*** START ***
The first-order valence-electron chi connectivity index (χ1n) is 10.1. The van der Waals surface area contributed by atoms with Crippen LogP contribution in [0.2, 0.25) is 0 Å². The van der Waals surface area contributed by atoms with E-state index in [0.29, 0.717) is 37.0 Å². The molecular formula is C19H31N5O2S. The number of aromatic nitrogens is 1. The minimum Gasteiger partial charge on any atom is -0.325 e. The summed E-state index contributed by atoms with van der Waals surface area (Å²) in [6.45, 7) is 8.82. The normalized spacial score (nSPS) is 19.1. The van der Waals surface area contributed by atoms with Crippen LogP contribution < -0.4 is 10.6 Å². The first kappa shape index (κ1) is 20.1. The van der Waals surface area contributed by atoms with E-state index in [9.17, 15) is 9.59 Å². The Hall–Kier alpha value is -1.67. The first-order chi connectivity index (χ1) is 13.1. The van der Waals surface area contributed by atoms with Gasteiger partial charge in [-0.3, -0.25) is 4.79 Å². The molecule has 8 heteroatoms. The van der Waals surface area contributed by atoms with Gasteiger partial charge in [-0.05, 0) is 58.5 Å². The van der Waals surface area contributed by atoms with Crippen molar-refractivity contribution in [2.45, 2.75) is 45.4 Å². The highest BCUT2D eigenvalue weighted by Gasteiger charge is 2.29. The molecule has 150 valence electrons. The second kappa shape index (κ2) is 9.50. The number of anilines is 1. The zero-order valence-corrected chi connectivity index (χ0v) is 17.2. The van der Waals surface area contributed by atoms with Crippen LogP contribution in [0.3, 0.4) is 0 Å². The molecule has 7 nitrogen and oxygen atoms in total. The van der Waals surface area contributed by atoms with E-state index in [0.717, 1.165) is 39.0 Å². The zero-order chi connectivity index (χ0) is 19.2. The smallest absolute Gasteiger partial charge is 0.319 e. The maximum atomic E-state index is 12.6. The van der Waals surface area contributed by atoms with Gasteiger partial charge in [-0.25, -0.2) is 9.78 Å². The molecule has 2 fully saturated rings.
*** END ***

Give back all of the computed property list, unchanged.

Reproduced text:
The first-order valence-electron chi connectivity index (χ1n) is 10.1. The van der Waals surface area contributed by atoms with Crippen LogP contribution in [0.2, 0.25) is 0 Å². The van der Waals surface area contributed by atoms with E-state index in [0.29, 0.717) is 37.0 Å². The molecular formula is C19H31N5O2S. The number of aromatic nitrogens is 1. The minimum Gasteiger partial charge on any atom is -0.325 e. The summed E-state index contributed by atoms with van der Waals surface area (Å²) in [6.45, 7) is 8.82. The normalized spacial score (nSPS) is 19.1. The van der Waals surface area contributed by atoms with Crippen LogP contribution < -0.4 is 10.6 Å². The first kappa shape index (κ1) is 20.1. The van der Waals surface area contributed by atoms with E-state index in [9.17, 15) is 9.59 Å². The Hall–Kier alpha value is -1.67. The first-order chi connectivity index (χ1) is 13.1. The van der Waals surface area contributed by atoms with Gasteiger partial charge in [-0.3, -0.25) is 4.79 Å². The molecule has 8 heteroatoms. The van der Waals surface area contributed by atoms with Gasteiger partial charge in [-0.05, 0) is 58.5 Å². The van der Waals surface area contributed by atoms with Crippen molar-refractivity contribution in [2.45, 2.75) is 45.4 Å². The highest BCUT2D eigenvalue weighted by Gasteiger charge is 2.29. The molecule has 150 valence electrons. The second kappa shape index (κ2) is 9.50. The number of anilines is 1. The zero-order valence-corrected chi connectivity index (χ0v) is 17.2. The van der Waals surface area contributed by atoms with Crippen LogP contribution in [0.3, 0.4) is 0 Å². The molecule has 7 nitrogen and oxygen atoms in total. The van der Waals surface area contributed by atoms with E-state index in [0.717, 1.165) is 39.0 Å². The zero-order chi connectivity index (χ0) is 19.2. The smallest absolute Gasteiger partial charge is 0.319 e. The maximum atomic E-state index is 12.6. The van der Waals surface area contributed by atoms with Gasteiger partial charge in [-0.25, -0.2) is 9.78 Å². The molecule has 2 fully saturated rings.